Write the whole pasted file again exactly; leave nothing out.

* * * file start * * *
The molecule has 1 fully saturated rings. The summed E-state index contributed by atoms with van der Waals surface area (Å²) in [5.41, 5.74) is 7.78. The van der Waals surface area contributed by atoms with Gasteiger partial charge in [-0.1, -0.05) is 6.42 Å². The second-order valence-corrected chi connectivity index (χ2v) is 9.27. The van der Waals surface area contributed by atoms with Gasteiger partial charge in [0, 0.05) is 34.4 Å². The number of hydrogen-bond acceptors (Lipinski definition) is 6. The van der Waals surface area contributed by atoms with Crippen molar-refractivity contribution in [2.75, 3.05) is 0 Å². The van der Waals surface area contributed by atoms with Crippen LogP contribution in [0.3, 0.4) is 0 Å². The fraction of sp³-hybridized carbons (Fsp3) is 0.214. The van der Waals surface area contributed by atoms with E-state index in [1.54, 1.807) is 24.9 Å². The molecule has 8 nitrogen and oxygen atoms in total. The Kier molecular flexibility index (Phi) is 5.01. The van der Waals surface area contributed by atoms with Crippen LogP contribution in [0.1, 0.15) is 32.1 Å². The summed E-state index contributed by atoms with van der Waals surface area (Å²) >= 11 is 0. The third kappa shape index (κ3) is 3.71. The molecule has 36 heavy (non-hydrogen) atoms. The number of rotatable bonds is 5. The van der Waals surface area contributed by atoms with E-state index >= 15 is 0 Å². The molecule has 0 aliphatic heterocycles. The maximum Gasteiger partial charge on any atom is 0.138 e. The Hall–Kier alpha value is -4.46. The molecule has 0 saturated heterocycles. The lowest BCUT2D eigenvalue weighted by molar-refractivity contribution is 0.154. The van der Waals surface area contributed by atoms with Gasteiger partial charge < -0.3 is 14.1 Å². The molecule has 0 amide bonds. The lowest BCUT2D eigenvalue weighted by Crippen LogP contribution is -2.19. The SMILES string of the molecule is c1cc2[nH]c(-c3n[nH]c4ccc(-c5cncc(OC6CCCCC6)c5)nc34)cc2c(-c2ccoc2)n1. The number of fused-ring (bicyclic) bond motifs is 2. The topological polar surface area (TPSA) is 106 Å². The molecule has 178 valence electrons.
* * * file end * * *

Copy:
The molecule has 1 fully saturated rings. The summed E-state index contributed by atoms with van der Waals surface area (Å²) in [5.41, 5.74) is 7.78. The van der Waals surface area contributed by atoms with Gasteiger partial charge in [-0.1, -0.05) is 6.42 Å². The second-order valence-corrected chi connectivity index (χ2v) is 9.27. The van der Waals surface area contributed by atoms with Gasteiger partial charge in [0, 0.05) is 34.4 Å². The number of hydrogen-bond acceptors (Lipinski definition) is 6. The van der Waals surface area contributed by atoms with Crippen molar-refractivity contribution in [2.75, 3.05) is 0 Å². The van der Waals surface area contributed by atoms with Crippen LogP contribution in [0.3, 0.4) is 0 Å². The fraction of sp³-hybridized carbons (Fsp3) is 0.214. The van der Waals surface area contributed by atoms with E-state index in [1.54, 1.807) is 24.9 Å². The molecule has 8 nitrogen and oxygen atoms in total. The Kier molecular flexibility index (Phi) is 5.01. The van der Waals surface area contributed by atoms with Crippen LogP contribution in [0.1, 0.15) is 32.1 Å². The summed E-state index contributed by atoms with van der Waals surface area (Å²) >= 11 is 0. The third kappa shape index (κ3) is 3.71. The molecule has 36 heavy (non-hydrogen) atoms. The number of rotatable bonds is 5. The van der Waals surface area contributed by atoms with E-state index >= 15 is 0 Å². The molecule has 0 aliphatic heterocycles. The maximum Gasteiger partial charge on any atom is 0.138 e. The Hall–Kier alpha value is -4.46. The molecule has 0 saturated heterocycles. The lowest BCUT2D eigenvalue weighted by molar-refractivity contribution is 0.154. The van der Waals surface area contributed by atoms with Gasteiger partial charge < -0.3 is 14.1 Å². The molecule has 0 amide bonds. The lowest BCUT2D eigenvalue weighted by Crippen LogP contribution is -2.19. The SMILES string of the molecule is c1cc2[nH]c(-c3n[nH]c4ccc(-c5cncc(OC6CCCCC6)c5)nc34)cc2c(-c2ccoc2)n1. The number of fused-ring (bicyclic) bond motifs is 2. The topological polar surface area (TPSA) is 106 Å². The molecule has 178 valence electrons.